A pavilion based on moth webs made by drones and robots
Glass and carbon fibre reinforced composites are lightweight and have high tensile strength. This is why they are widely used in automotive and aerospace industries. However, they haven’t been embraced yet in the architectural world, despite the potential of the material. Now, researchers at the University of Stuttgart (DE) have made a pavilion in which they explored the potential of building-scale fabrication of carbon and glass reinforced composites. The pavilion, which was inspired by the silk ‘hammocks’ spun by the larvae of leaf miner moths, was built using drones and robots.
Like the moth webs, the pavilion is made from one continuous thread. The aim of the project was to develop a fibre winding technique over a longer span, which reduces the required formwork to a minimum whilst taking advantage of the structural performance of continuous filament.
Creating a long span structure was made using multiple robotic systems to create a seamless fibre laying process. A fibre was passed between multiple machines to ensure a continuous material structure. Two stationary industrial robotic arms with the strength and precision necessary for fibre winding work were placed at the extremities of the structure, while an autonomous, long range but less precise fibre transportation system is utilised to pass the fibre from one side to the other.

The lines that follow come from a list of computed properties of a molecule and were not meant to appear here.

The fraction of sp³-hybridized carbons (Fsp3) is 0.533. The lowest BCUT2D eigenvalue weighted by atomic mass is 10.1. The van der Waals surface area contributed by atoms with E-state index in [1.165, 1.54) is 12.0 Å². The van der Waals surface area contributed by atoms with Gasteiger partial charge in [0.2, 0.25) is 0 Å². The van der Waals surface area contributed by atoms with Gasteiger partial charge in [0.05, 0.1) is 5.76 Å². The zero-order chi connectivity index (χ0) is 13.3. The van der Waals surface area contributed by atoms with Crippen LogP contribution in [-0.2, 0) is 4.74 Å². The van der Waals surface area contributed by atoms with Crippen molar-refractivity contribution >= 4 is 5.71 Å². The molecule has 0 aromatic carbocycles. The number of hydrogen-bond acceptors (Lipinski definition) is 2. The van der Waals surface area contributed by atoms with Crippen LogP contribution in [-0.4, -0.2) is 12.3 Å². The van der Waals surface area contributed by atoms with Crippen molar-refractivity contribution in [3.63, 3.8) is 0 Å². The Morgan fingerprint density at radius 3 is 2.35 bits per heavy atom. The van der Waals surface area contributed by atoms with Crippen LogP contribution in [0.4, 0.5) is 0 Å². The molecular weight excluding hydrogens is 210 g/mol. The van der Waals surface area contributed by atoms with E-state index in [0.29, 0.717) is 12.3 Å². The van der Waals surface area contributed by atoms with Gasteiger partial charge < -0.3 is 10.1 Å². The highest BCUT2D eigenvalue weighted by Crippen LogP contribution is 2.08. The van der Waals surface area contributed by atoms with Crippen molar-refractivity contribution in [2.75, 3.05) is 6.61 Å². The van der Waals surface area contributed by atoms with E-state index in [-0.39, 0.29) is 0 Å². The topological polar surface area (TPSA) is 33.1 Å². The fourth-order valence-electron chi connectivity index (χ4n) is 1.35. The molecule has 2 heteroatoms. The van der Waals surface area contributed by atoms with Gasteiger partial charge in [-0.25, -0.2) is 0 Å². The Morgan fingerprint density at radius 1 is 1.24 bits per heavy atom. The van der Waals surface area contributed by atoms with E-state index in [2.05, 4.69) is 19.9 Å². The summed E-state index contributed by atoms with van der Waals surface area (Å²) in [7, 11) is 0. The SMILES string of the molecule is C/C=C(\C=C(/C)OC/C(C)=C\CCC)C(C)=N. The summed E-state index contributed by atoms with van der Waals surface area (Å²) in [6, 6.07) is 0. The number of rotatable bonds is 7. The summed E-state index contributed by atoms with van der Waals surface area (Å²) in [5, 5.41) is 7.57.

The structure itself consists of a cantilever with an overall length of 12 metres (38 feet), which is wrapped in 184 kilometres (114 miles) of resin-impregnated glass and carbon fibre, weighing 1000 kilograms (2204 pounds). The prototypical pavilion is a proof-of-concept for scalable fabrication processes of long-span, fibre composite structural elements, suitable for architectural applications.
Photos: Burggraf / Reichert / Laurian Ghinitoiu